Peter Brand: “Because he gets on base.” (Moneyball)

    Is client relationship building like baseball? I didn’t think so until during the pandemic I watched the 2011 film Moneyball. The film is based on Michael Lewis’ book, Moneyball: The Art Of Winning an Unfair Game.

    Background

    In the movie, Brad Pitt portrays Billy Beane, the general manager for the Oakland Athletics. The year was 2002. Beane was regarded as an excellent general manager but the Oakland Athletics’ budget was $39,722,689 compared to the New York Yankees budget of $174,457,768*. He simply couldn’t financially compete with the other major league teams bidding for talent and Beane hated to lose.

    “I hate losing more than I want to win.” Billy Beane

    Moneyball highlights how one person’s drive changed the baseball industry forever. He didn’t do it by himself, but he realized that

    “No matter how successful you are, change is always good.” Billy Beane

    The Bases are Loaded

    So, how is client relationship building like baseball?

    When building a relationship, a consultant (or freelancer) needs to get on base if they want clients. They don’t need to have all the money in the world, the best website or the slickest looking brochure to get on first base but they do need to connect, get to know, and build trust with people.

    They can’t assume that the first time they connect with a person, they will hit a home run and the person becomes a client. I wish that was the case but it rarely happens.

    To build relationships, a consultant needs to concentrate on getting on first base because if they don’t get to first base, they never get to second base and they don’t win.

    “You get on base, we win. You don’t, we lose. Billy Beane (Moneyball)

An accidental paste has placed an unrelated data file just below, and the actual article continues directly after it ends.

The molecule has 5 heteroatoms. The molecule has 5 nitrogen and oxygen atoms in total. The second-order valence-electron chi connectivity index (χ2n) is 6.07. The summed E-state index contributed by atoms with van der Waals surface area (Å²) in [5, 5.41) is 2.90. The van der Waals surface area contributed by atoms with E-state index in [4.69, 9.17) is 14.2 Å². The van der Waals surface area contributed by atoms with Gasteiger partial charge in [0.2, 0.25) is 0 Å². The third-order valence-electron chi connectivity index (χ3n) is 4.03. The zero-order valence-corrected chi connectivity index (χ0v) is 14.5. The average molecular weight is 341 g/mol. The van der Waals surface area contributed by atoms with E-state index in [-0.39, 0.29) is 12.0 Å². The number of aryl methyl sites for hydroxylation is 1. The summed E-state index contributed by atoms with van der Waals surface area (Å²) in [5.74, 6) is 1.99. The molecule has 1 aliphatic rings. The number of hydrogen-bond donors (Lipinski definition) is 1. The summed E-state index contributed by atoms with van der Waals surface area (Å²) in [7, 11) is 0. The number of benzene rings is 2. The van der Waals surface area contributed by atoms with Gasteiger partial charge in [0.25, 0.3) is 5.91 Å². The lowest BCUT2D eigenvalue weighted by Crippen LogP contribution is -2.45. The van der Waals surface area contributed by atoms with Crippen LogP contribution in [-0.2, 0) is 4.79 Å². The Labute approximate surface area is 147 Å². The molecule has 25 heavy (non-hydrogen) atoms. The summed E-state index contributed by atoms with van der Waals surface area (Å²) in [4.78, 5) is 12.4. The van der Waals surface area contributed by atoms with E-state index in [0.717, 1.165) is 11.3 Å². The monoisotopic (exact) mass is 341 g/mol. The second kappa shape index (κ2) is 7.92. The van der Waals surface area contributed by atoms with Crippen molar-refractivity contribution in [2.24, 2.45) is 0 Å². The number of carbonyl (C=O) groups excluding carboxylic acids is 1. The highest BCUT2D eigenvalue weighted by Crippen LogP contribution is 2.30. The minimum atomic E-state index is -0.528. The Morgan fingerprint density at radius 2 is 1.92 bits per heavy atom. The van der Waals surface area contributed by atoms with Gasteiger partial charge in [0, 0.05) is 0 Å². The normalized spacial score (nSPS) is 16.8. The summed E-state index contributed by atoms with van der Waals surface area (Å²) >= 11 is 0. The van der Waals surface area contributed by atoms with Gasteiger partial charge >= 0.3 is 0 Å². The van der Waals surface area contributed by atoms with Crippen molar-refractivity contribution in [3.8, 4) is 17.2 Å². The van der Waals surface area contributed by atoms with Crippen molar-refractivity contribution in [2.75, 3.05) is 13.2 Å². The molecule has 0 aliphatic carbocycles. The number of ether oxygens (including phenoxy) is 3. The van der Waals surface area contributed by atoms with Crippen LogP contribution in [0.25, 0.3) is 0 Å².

In the Dug Out

    It is your turn at bat. You take a deep breathe, evaluate the field, and picture yourself at the plate. You know that if you can get to first base, you’ll be able to get to second base, third base, and finally home. In your mind, you walk through your STRATEGY and GAME PLAN. You’re ready to hit the ball.

    Home Plate: The Connect Stage

    Connecting can be one of the hardest consultant activities when building relationships because the consultant needs to decide with whom and how to connect. How will the ball and bat connect? The best way for consultants to connect and help people get to know them is with one-on-one strategies such as strategic networking, referrals, and reaching out in a personalized manner.

    Can you connect by writing, speaking, podcasts and videos? Yes, but it is like standing still with a bat, not swinging it, and hoping the pitcher throws the ball directly at the bat and they connect. The ball needs to find you and that may never happen.

    Here is a link to the entire article.

  • Friday, March 25, 2022 10:07 AM | Laura Burford

    Because TRUST is the Glue In a Relationship!

    We are constantly reminded that people hire consultants, freelancers, and independent workers that they trust. 

    But what is trust? Or a trusted relationship?
     
    As I put pen to paper for this blog, I remembered a conversation I had years ago with a PricewaterhouseCoopers (PwC) partner. After meeting with a client, the partner asked for a few minutes of my time. He was concerned that “I was a little too honest.” He felt I needed to be more aware of what it took to maintain a positive relationship with a client.

    I apologized to the client, however the client explained to both of us that it was refreshing to work with someone who was “honest and blunt” because blunt worked best in their organization. She had no concerns what-so-ever and it was her trust in me that led to add-on work.
     
    That day I learned several valuable lessons about trusted relationships.

    The first being that I wasn’t too honest; however, my style was too rough. I’m softer now when presenting difficult messages, at least I am most of the time, but I’ve never stopped being honest. Trusting relationships require honesty and being able to deliver the bad news in a manner that does not offend. It was that incident and additional conversations with the PwC partner that helped me realize the words I used impacted my credibility and actions my reliability.